Global transcript analysis can potentially return four results: identifying new markers for research, revealing cis-acting elements and trans-acting factors that cluster with a pattern of regulation, identifying novel patterns of regulation, and finding clusters of co-regulated genes with a functional connection that suggests the physiological importance of their regulation. The two Arabidopsis circadian microarray papers were successful by all these criteria. The current challenge is to follow up some of these data with higher-resolution methods, before microarrays designed to sample the entire transcriptome of Arabidopsis uncover the complete complement of clock-controlled genes. Then, the work will really begin.
- Somers DE: The physiology and molecular bases of the plant circadian clock. Plant Physiol. 1999, 121: 9-19. 10.1104/pp.121.1.9.PubMedPubMed CentralView ArticleGoogle Scholar
- Engelmann W, Johnsson A: Rhythms in organ movement. In: Biological Rhythms and Photoperiodism in Plants. Edited by Lumsden PJ, Millar AJ. Oxford: BIOS Scientific;. 1998Google Scholar
- Webb AAR: Stomatal rhythms. In: Biological Rhythms and Photoperiodism in Plants. Edited by Lumsden PJ, Millar AJ. Oxford: BIOS Scientific;. 1998Google Scholar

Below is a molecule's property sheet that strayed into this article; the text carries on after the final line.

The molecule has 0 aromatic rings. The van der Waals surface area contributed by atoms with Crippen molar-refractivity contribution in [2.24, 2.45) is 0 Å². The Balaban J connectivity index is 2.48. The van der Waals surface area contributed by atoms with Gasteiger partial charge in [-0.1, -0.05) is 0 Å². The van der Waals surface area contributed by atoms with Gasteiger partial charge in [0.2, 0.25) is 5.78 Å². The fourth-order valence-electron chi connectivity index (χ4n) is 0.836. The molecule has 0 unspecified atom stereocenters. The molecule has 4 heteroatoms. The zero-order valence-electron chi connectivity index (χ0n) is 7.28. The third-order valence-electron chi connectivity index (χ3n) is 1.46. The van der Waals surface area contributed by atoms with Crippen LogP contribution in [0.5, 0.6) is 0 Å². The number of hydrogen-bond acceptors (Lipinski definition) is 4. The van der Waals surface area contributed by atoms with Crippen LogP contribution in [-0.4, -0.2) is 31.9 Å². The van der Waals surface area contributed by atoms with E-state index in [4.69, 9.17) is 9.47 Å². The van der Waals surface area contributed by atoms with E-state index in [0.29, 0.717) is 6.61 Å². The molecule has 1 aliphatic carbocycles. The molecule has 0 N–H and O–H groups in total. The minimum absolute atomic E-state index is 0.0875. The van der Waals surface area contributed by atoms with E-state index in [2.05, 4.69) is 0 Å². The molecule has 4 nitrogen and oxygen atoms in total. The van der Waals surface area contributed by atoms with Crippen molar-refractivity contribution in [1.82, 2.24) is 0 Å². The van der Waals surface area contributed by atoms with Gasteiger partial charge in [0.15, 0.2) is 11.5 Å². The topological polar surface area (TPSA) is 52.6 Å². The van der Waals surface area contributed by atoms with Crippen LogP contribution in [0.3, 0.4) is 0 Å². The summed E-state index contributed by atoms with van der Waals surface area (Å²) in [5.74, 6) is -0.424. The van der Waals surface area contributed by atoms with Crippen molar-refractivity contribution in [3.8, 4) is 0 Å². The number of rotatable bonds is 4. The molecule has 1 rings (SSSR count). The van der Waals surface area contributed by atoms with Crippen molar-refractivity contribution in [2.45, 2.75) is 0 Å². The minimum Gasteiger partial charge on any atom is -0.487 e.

- Samach A, Coupland G: Time measurement and the control of flowering in plants. BioEssays. 2000, 22: 38-47. 10.1002/(SICI)1521-1878(200001)22:1<38::AID-BIES8>3.3.CO;2-C.PubMedView ArticleGoogle Scholar
- Kreps JA, Kay SA: Coordination of plant metabolism and development by the circadian clock. Plant Cell. 1997, 9: 1235-1244. 10.1105/tpc.9.7.1235.PubMedPubMed CentralView ArticleGoogle Scholar
- Harmer SL, Hogenesch LB, Straume M, Chang HS, Han B, Zhu T, Wang X, Kreps JA, Kay SA: Orchestrated transcription of key pathways in Arabidopsis by the circadian clock. Science. 2000, 290: 2110-2113. 10.1126/science.290.5499.2110.PubMedView ArticleGoogle Scholar
- Schaffer R, Landgraf J, Monica A, Simon B, Larson M, Wisman E: Microarray analysis of diurnal and circadian-regulated genes in Arabidopsis. Plant Cell. 2001, 13: 113-123. 10.1105/tpc.13.1.113.PubMedPubMed CentralView ArticleGoogle Scholar